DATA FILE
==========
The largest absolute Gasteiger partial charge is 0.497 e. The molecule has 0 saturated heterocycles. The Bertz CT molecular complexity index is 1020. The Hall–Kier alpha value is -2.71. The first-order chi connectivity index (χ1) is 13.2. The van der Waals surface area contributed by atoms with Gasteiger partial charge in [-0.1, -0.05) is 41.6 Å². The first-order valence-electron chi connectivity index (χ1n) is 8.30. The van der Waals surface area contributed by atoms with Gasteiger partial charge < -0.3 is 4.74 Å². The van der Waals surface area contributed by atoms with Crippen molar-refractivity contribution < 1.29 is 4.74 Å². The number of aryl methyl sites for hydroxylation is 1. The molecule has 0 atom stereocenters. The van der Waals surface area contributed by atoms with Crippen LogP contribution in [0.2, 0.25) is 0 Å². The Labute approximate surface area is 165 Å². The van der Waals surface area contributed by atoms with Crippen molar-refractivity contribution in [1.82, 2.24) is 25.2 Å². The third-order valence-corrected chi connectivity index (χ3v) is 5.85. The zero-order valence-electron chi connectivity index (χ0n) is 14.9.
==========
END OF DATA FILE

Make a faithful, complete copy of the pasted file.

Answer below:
The largest absolute Gasteiger partial charge is 0.497 e. The molecule has 0 saturated heterocycles. The Bertz CT molecular complexity index is 1020. The Hall–Kier alpha value is -2.71. The first-order chi connectivity index (χ1) is 13.2. The van der Waals surface area contributed by atoms with Gasteiger partial charge in [-0.1, -0.05) is 41.6 Å². The first-order valence-electron chi connectivity index (χ1n) is 8.30. The van der Waals surface area contributed by atoms with Gasteiger partial charge < -0.3 is 4.74 Å². The van der Waals surface area contributed by atoms with Crippen molar-refractivity contribution < 1.29 is 4.74 Å². The number of aryl methyl sites for hydroxylation is 1. The molecule has 0 atom stereocenters. The van der Waals surface area contributed by atoms with Crippen LogP contribution in [0.2, 0.25) is 0 Å². The Labute approximate surface area is 165 Å². The van der Waals surface area contributed by atoms with Crippen molar-refractivity contribution in [1.82, 2.24) is 25.2 Å². The third-order valence-corrected chi connectivity index (χ3v) is 5.85. The zero-order valence-electron chi connectivity index (χ0n) is 14.9.